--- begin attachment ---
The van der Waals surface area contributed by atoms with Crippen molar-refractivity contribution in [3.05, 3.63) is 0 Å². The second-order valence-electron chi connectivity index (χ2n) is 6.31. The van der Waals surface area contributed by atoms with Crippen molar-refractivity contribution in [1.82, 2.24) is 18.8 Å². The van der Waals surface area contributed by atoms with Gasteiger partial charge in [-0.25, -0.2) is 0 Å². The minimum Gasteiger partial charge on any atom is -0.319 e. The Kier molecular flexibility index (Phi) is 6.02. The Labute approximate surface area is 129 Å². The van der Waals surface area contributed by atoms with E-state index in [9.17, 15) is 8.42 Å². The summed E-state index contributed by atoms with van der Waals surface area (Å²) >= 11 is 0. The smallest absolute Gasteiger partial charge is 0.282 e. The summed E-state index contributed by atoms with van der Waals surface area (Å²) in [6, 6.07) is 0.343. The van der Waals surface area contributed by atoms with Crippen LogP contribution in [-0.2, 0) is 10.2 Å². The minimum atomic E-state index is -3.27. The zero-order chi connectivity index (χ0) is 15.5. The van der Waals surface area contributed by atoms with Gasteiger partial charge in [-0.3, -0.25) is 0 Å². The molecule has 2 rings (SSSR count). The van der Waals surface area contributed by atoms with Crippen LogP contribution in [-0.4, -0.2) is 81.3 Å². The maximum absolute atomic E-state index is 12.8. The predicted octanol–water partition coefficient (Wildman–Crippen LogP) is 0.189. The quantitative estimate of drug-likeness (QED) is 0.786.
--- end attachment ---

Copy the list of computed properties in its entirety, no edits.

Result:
The van der Waals surface area contributed by atoms with Crippen molar-refractivity contribution in [3.05, 3.63) is 0 Å². The second-order valence-electron chi connectivity index (χ2n) is 6.31. The van der Waals surface area contributed by atoms with Crippen molar-refractivity contribution in [1.82, 2.24) is 18.8 Å². The van der Waals surface area contributed by atoms with Gasteiger partial charge in [-0.25, -0.2) is 0 Å². The minimum Gasteiger partial charge on any atom is -0.319 e. The Kier molecular flexibility index (Phi) is 6.02. The Labute approximate surface area is 129 Å². The van der Waals surface area contributed by atoms with E-state index in [9.17, 15) is 8.42 Å². The summed E-state index contributed by atoms with van der Waals surface area (Å²) >= 11 is 0. The smallest absolute Gasteiger partial charge is 0.282 e. The summed E-state index contributed by atoms with van der Waals surface area (Å²) in [6, 6.07) is 0.343. The van der Waals surface area contributed by atoms with Crippen LogP contribution in [-0.2, 0) is 10.2 Å². The minimum atomic E-state index is -3.27. The zero-order chi connectivity index (χ0) is 15.5. The van der Waals surface area contributed by atoms with Gasteiger partial charge in [-0.3, -0.25) is 0 Å². The molecule has 2 rings (SSSR count). The van der Waals surface area contributed by atoms with Crippen LogP contribution in [-0.4, -0.2) is 81.3 Å². The maximum absolute atomic E-state index is 12.8. The predicted octanol–water partition coefficient (Wildman–Crippen LogP) is 0.189. The quantitative estimate of drug-likeness (QED) is 0.786.